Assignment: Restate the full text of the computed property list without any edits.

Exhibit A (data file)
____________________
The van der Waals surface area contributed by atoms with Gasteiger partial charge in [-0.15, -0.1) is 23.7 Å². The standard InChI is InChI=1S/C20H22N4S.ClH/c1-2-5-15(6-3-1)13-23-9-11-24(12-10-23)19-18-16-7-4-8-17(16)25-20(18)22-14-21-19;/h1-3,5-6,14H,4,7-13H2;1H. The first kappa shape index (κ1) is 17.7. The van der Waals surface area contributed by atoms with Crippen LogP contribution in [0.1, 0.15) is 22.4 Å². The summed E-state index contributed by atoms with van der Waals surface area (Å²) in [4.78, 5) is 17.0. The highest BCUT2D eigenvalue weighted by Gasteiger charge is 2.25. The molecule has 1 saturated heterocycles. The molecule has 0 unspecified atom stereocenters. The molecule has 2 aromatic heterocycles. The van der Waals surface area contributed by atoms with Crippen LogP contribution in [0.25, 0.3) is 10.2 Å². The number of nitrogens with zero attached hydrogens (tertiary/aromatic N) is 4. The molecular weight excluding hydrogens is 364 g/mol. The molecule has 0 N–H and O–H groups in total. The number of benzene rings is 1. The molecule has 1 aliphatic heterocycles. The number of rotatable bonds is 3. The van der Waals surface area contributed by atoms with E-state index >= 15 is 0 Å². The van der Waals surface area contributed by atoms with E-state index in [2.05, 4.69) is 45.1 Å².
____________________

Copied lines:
The van der Waals surface area contributed by atoms with Gasteiger partial charge in [-0.15, -0.1) is 23.7 Å². The standard InChI is InChI=1S/C20H22N4S.ClH/c1-2-5-15(6-3-1)13-23-9-11-24(12-10-23)19-18-16-7-4-8-17(16)25-20(18)22-14-21-19;/h1-3,5-6,14H,4,7-13H2;1H. The first kappa shape index (κ1) is 17.7. The van der Waals surface area contributed by atoms with Crippen LogP contribution in [0.1, 0.15) is 22.4 Å². The summed E-state index contributed by atoms with van der Waals surface area (Å²) in [4.78, 5) is 17.0. The highest BCUT2D eigenvalue weighted by Gasteiger charge is 2.25. The molecule has 1 saturated heterocycles. The molecule has 0 unspecified atom stereocenters. The molecule has 2 aromatic heterocycles. The van der Waals surface area contributed by atoms with Crippen LogP contribution in [0.25, 0.3) is 10.2 Å². The number of nitrogens with zero attached hydrogens (tertiary/aromatic N) is 4. The molecular weight excluding hydrogens is 364 g/mol. The molecule has 0 N–H and O–H groups in total. The number of benzene rings is 1. The molecule has 1 aliphatic heterocycles. The number of rotatable bonds is 3. The van der Waals surface area contributed by atoms with E-state index >= 15 is 0 Å². The van der Waals surface area contributed by atoms with E-state index in [2.05, 4.69) is 45.1 Å².